We might ask this question of all of Ferrante’s writing. Her fiction teems with liars of every age, from the insecure children of her beloved Neapolitan quartet, to the anguished adults of her early novels, to Elena Ferrante herself, an authorial persona who claims that she resorts to lying to shield herself. Unlike the Neapolitan quartet, which spans more than half a century in the lives of two friends, The Lying Life of Adults concerns itself with adolescence—a time when deception and self-deception loom large, and growing up means learning to catch oneself and others in the act of lying. Everything that entails—ridding oneself of childish illusions, recognizing the hypocrisy of adults, suffering romantic disappointment—is standard fare for novels of adolescence. But for Ferrante, whose novel bestows on familiar experiences an ardent, unreal shimmer, growing up also involves learning how to cultivate a talent for deception that approaches a talent for writing fiction.
The quartet began with intensity, in a violent, working-class neighborhood of Naples, but The Lying Life of Adults opens amid the educated, affluent, and peaceable. Giovanna’s father is a teacher at a prestigious high school and an aspiring Marxist intellectual, “an unfailingly courteous man” whose love and admiration she desperately desires. Her mother teaches Greek and Latin and proofreads romance novels. Giovanna’s best friends, pretty Angela and poetic Ida, are the daughters of her parents’ best friends, the wealthy Mariano and Costanza. All seem content in their bourgeois happiness—until the day Giovanna, then 12, overhears a conversation between her mother and father.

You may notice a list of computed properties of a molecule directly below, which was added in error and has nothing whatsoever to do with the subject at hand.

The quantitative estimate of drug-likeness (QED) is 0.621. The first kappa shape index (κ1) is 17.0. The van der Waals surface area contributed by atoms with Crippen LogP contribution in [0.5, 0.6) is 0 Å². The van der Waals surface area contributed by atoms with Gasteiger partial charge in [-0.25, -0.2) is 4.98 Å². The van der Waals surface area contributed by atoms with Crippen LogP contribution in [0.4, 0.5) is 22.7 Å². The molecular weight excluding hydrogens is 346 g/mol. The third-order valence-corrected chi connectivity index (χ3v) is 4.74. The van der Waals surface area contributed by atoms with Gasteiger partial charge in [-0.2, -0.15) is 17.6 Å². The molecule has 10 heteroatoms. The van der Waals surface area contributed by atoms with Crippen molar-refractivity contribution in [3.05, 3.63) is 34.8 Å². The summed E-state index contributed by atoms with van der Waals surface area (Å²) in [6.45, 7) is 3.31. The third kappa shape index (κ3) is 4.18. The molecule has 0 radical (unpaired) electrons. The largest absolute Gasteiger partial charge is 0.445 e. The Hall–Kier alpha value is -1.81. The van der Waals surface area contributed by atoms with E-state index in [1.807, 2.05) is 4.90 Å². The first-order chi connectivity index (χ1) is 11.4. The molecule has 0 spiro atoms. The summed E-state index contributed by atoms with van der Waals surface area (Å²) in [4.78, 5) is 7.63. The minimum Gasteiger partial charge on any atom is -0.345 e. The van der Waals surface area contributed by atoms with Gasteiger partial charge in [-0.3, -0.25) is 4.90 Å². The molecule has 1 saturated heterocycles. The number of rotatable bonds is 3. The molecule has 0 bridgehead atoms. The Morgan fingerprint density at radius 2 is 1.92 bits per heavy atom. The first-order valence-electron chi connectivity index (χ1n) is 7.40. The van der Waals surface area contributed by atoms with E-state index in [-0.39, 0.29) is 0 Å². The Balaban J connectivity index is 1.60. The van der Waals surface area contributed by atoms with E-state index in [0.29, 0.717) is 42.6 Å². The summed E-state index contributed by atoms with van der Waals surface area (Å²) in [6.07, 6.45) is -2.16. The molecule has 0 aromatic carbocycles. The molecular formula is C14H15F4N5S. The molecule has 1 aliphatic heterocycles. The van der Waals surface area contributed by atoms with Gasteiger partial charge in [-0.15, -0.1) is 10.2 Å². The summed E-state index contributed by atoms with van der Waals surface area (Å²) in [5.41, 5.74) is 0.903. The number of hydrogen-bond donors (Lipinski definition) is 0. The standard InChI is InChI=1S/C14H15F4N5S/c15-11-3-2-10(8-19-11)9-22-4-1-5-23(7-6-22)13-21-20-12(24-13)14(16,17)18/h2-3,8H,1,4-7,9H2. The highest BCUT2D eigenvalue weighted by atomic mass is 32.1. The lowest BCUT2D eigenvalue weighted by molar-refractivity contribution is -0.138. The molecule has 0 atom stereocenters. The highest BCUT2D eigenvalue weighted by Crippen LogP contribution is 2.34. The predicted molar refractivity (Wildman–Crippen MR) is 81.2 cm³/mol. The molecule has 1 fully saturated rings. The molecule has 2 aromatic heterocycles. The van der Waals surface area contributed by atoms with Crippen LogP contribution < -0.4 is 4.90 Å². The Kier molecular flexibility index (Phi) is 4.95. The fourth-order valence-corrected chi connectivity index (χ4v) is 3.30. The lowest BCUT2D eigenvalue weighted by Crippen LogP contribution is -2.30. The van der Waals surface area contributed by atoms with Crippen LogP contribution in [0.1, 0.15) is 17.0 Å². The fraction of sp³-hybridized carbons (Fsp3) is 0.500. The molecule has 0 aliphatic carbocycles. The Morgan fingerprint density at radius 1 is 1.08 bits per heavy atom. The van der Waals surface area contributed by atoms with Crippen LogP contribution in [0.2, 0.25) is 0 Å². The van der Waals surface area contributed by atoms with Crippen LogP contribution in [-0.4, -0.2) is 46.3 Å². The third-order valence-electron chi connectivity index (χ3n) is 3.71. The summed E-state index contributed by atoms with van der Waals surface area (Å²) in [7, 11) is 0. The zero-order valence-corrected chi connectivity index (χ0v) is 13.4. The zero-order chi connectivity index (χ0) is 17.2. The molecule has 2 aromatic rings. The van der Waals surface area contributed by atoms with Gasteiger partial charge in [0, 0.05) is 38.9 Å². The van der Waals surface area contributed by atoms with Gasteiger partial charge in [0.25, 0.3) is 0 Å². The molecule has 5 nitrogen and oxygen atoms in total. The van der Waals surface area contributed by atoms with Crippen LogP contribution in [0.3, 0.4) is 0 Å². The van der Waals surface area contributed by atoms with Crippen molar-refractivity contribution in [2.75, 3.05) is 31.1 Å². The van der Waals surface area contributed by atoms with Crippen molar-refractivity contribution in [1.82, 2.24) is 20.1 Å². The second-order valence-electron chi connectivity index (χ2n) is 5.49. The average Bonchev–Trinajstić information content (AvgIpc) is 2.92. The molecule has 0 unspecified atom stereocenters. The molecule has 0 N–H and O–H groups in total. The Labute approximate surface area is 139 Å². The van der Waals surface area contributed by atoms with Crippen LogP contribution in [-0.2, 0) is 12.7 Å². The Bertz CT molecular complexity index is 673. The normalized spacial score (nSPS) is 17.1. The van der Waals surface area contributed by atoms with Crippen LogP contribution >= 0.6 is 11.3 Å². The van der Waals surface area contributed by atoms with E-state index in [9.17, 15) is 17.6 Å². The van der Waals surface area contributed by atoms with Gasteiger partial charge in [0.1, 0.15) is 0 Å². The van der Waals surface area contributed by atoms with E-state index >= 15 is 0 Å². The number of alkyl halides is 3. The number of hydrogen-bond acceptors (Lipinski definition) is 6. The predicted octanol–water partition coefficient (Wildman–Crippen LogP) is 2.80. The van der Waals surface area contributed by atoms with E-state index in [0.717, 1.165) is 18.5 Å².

Giovanna recalls the conversation from an unspecified present: “Two years before leaving home my father said to my mother that I was very ugly.” We have no reason to doubt her account. “Those words,” she tells us, “remained fixed” in her mind as a cruel judgment on her pubescent body and poor performance in school. But we soon discover that what her father actually said was worse: She was “becoming like his sister,” her estranged Aunt Vittoria, “a childhood bogeyman, a lean, demonic silhouette,” whose vulgarity and cruelty her noble father has detested for as long as Giovanna can remember.